26 Nov 2021

Inflation weighs down consumer spending - Report

11:37 am on 26 November 2021

Rising inflation and higher interest rates are weighing on consumers' appetite to spend.

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Photo: Supplied

The ANZ-Roy Morgan Consumer Confidence survey eased by 1 point in October to 97, which indicates pessimism among households.

A net 6 percent of respondents thought it was a bad time to buy a major household item, which is a key indicator of consumer sentiment.

Consumers' inflation expectations eased over the month from 6.2 percent to 5.7 percent, however this is still the second-highest reading in the survey's history.

"Households have been more clued up than anyone when it comes to inflation in the past 18 months," ANZ chief economist Sharon Zollner said.

"Households' real discretionary income has taken quite a hit recently. Although jobs are plentiful, most people have experienced a real wage fall, given CPI inflation is near 5 percent and rising."

Those with mortgages are now either paying significantly more interest, or at least seeing it coming down the pipeline, Zollner said.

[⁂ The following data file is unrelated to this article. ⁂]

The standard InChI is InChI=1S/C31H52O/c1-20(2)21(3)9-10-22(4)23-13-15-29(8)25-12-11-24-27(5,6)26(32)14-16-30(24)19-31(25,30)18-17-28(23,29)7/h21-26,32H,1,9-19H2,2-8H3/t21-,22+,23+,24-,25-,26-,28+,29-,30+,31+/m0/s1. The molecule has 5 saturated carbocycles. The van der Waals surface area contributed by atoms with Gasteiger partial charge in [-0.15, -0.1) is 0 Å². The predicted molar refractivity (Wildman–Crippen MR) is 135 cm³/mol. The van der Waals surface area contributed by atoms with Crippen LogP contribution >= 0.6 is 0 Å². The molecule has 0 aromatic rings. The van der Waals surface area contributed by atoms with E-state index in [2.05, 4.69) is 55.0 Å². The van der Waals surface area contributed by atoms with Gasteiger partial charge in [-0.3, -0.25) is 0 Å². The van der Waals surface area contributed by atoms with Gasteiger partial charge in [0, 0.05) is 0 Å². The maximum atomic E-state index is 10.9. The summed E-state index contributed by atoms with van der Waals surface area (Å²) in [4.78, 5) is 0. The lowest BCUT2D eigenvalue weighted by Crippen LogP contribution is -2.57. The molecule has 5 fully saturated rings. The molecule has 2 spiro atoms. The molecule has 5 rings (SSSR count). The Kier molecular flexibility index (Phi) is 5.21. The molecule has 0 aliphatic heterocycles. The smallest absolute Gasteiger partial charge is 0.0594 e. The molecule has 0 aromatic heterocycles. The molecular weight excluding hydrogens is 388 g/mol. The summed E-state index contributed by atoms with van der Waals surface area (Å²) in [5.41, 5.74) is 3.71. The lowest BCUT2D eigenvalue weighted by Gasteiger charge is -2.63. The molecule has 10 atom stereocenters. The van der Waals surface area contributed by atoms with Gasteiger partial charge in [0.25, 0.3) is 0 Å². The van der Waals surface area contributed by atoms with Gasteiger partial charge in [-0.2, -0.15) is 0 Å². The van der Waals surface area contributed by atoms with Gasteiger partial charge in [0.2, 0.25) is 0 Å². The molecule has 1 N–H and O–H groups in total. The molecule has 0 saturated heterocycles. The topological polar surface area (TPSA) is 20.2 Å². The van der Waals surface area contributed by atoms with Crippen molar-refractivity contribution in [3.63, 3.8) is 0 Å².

The proportion of respondents who thought they would be better off financially in a year's time eased 5 points to a net 15 percent, while house price inflation expectations fell by nearly 1 percent.

Strong gains in the paper value of many properties in the past year had boosted households' sense of wealth, compelling them to spend.

But Zollner said anecdotal evidence suggests that the enthusiasm for purchasing is falling away, as higher mortgage rates, stretched affordability and the fear of missing out wanes.

"The days of your house paying for your new car are probably behind us for a while.

"Indeed, just as the RBNZ over-achieved on stimulating the housing market on the way up, there is a real risk that they may over-achieve in cooling it down, hitting consumer confidence."